Intercity link upgrade runs to schedule
Poland is engaged in a nationwide effort to improve rail transport. One major project is modernisation of the 132 km rail line between Warsaw and Łódź, the country’s two largest cities. When completed by 2013, it will speed up journey times, increase passenger safety, and reduce rail transport’s impact on the environment.
“Despite some limited disruptions recently on the Warsaw – Łódź railway line, I believe that the modernisation process will ultimately be very beneficial for this line and the region in general.”
Halina Cięższkowska, primary school teacher
The work includes track replacement, infrastructure improvements and environmental protection measures. A new high-speed route, from Warsaw to Wroclaw, will soon be built to complement this line.
The national rail network covers some 23 500 km, mostly managed by Polish State Railways (PKP SA). Under the 2004 to 2006 National Development Plan, Poland has been modernising its intercity lines and those which are part of key European rail routes.
Like many intercity lines across the nation, the one between Poland’s capital, Warsaw, and its second-biggest city, Łódź, urgently needed upgrading. With European co-funding that covers 75% of the total eligible cost, a project was started to improve this line and its infrastructure. The main goals were to boost train speeds and curb the negative impact on the local environment.
Design and construction work is divided into two stages, lasting a total of six years. Now completed, the first stage covers a 62.8 km section from Skierniewice to Łódź Widzew. The slightly longer stage two, from Skierniewice to Warsaw, will see the construction of over 69 km of track and is expected to end in 2013.
Faster, quieter and greener
With stage one completed, the Warsaw – Łódź line has two new tunnels for pedestrians. Four bridges, six viaducts and 37 railway level crossings have also been modernised.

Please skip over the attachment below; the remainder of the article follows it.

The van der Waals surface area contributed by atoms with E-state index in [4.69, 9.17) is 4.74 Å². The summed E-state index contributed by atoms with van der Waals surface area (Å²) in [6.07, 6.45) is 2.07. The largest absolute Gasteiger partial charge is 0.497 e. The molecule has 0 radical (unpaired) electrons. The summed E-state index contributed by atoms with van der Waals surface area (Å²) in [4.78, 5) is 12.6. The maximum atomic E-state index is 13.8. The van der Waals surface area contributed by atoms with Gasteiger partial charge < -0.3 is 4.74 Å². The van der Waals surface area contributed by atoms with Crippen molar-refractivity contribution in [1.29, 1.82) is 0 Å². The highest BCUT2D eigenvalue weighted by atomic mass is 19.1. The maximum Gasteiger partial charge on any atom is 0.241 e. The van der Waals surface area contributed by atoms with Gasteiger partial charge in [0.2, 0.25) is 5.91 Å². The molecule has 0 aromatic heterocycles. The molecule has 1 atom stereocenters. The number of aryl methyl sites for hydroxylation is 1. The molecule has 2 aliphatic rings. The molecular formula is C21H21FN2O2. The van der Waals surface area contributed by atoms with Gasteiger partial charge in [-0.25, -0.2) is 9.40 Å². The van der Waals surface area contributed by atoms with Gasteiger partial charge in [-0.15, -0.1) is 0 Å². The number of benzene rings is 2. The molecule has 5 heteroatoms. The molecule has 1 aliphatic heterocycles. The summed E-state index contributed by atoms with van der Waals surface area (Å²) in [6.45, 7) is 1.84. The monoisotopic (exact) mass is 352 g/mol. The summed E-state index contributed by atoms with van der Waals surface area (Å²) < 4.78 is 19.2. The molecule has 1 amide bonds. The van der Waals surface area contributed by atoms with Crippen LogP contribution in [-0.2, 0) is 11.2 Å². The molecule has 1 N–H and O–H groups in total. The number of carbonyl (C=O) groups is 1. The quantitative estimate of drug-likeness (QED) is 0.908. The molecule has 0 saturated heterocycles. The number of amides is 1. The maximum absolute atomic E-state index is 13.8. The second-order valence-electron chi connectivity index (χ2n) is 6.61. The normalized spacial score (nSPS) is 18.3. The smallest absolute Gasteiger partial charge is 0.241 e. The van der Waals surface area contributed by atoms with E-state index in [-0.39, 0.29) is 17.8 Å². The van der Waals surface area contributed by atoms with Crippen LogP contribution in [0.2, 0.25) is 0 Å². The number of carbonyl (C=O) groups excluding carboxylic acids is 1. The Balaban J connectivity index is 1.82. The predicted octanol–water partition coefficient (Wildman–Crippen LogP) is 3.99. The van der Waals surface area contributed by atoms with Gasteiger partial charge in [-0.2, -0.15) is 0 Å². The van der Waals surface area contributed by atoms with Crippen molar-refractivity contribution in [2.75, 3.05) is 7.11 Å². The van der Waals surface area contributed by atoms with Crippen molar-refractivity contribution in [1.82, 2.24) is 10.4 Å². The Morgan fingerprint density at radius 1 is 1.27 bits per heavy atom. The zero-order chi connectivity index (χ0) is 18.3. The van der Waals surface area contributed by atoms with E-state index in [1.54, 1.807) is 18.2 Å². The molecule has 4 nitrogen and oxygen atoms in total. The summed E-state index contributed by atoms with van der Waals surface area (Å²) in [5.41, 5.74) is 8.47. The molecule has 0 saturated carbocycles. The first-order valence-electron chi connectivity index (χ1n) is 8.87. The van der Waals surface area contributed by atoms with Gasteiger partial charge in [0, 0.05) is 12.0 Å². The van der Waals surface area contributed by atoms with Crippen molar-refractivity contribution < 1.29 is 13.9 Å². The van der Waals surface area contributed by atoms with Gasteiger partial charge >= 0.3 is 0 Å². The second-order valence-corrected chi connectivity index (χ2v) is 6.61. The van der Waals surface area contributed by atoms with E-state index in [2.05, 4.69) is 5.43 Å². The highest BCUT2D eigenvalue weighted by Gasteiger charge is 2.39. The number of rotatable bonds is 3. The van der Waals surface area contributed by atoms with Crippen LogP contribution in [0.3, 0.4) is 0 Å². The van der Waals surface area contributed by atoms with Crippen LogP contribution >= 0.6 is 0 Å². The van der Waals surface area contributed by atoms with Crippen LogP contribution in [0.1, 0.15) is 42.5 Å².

Environmental protection structures were installed over more than nine kilometres. These include jointless rails and a layer of stone ballast to reduce train noise. Other new facilities both at stations and along the line help to prevent pollution of underground water and protected zones. Engineers have also created passages and bridges for animals to cross the line safely.
While the modernisation process has caused some disruption to normal rail service, a recent passenger survey showed that almost 70% view this process as ‘good or very good’. Once the entire 132-km line has been modernised, trains will run much faster than they do today, at up to 160 km/hr.
Travel times from Warsaw to Łódź have been reduced from an average of 55 minutes to an average of 36 minutes. As a result, passenger satisfaction has increased and the attractiveness and competitiveness of the Łódzkie and Mazowieckie regions has been enhanced. It may also help to shift some regional road transport to rail.
FundERDF for the 2004 to 2006 period
EU InvestmentEUR 161 170 000
Ministry of Regional Development
PL -00-926 , Warsaw
Web PKP Polskie Linie Kolejowe S.A.